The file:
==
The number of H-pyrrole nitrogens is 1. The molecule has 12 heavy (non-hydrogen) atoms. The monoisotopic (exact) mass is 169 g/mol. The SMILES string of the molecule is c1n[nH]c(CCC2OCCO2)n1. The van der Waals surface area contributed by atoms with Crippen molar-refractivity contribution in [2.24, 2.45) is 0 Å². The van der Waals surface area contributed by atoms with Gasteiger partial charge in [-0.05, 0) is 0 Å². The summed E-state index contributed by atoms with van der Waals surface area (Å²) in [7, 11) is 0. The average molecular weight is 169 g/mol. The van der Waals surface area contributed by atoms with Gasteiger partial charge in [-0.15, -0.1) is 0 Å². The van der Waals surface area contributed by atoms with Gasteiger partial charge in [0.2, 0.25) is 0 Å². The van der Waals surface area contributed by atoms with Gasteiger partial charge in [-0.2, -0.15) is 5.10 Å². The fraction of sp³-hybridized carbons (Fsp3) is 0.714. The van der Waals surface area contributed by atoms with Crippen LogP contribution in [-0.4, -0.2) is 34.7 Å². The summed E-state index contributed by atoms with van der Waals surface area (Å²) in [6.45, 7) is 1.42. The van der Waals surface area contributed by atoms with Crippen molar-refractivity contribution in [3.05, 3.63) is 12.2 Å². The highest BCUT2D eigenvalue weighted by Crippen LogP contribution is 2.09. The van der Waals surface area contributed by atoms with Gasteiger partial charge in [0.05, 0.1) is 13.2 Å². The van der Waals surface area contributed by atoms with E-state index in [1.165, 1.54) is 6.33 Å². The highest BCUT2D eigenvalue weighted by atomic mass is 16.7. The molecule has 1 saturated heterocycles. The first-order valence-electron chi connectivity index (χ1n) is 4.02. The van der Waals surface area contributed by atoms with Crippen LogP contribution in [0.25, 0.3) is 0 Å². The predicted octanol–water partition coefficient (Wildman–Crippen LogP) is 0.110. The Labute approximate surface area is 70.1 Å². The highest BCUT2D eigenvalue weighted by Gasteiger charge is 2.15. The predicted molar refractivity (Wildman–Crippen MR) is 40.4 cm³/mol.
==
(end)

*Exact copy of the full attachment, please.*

The number of H-pyrrole nitrogens is 1. The molecule has 12 heavy (non-hydrogen) atoms. The monoisotopic (exact) mass is 169 g/mol. The SMILES string of the molecule is c1n[nH]c(CCC2OCCO2)n1. The van der Waals surface area contributed by atoms with Crippen molar-refractivity contribution in [2.24, 2.45) is 0 Å². The van der Waals surface area contributed by atoms with Gasteiger partial charge in [-0.05, 0) is 0 Å². The summed E-state index contributed by atoms with van der Waals surface area (Å²) in [7, 11) is 0. The average molecular weight is 169 g/mol. The van der Waals surface area contributed by atoms with Gasteiger partial charge in [-0.15, -0.1) is 0 Å². The van der Waals surface area contributed by atoms with Gasteiger partial charge in [0.2, 0.25) is 0 Å². The van der Waals surface area contributed by atoms with Gasteiger partial charge in [-0.2, -0.15) is 5.10 Å². The fraction of sp³-hybridized carbons (Fsp3) is 0.714. The van der Waals surface area contributed by atoms with Crippen LogP contribution in [-0.4, -0.2) is 34.7 Å². The summed E-state index contributed by atoms with van der Waals surface area (Å²) in [6.45, 7) is 1.42. The van der Waals surface area contributed by atoms with Crippen molar-refractivity contribution in [3.05, 3.63) is 12.2 Å². The highest BCUT2D eigenvalue weighted by Crippen LogP contribution is 2.09. The van der Waals surface area contributed by atoms with Gasteiger partial charge in [0.05, 0.1) is 13.2 Å². The van der Waals surface area contributed by atoms with E-state index in [1.165, 1.54) is 6.33 Å². The highest BCUT2D eigenvalue weighted by atomic mass is 16.7. The molecule has 1 saturated heterocycles. The first-order valence-electron chi connectivity index (χ1n) is 4.02. The van der Waals surface area contributed by atoms with Crippen LogP contribution in [0.25, 0.3) is 0 Å². The predicted octanol–water partition coefficient (Wildman–Crippen LogP) is 0.110. The Labute approximate surface area is 70.1 Å². The highest BCUT2D eigenvalue weighted by Gasteiger charge is 2.15. The predicted molar refractivity (Wildman–Crippen MR) is 40.4 cm³/mol.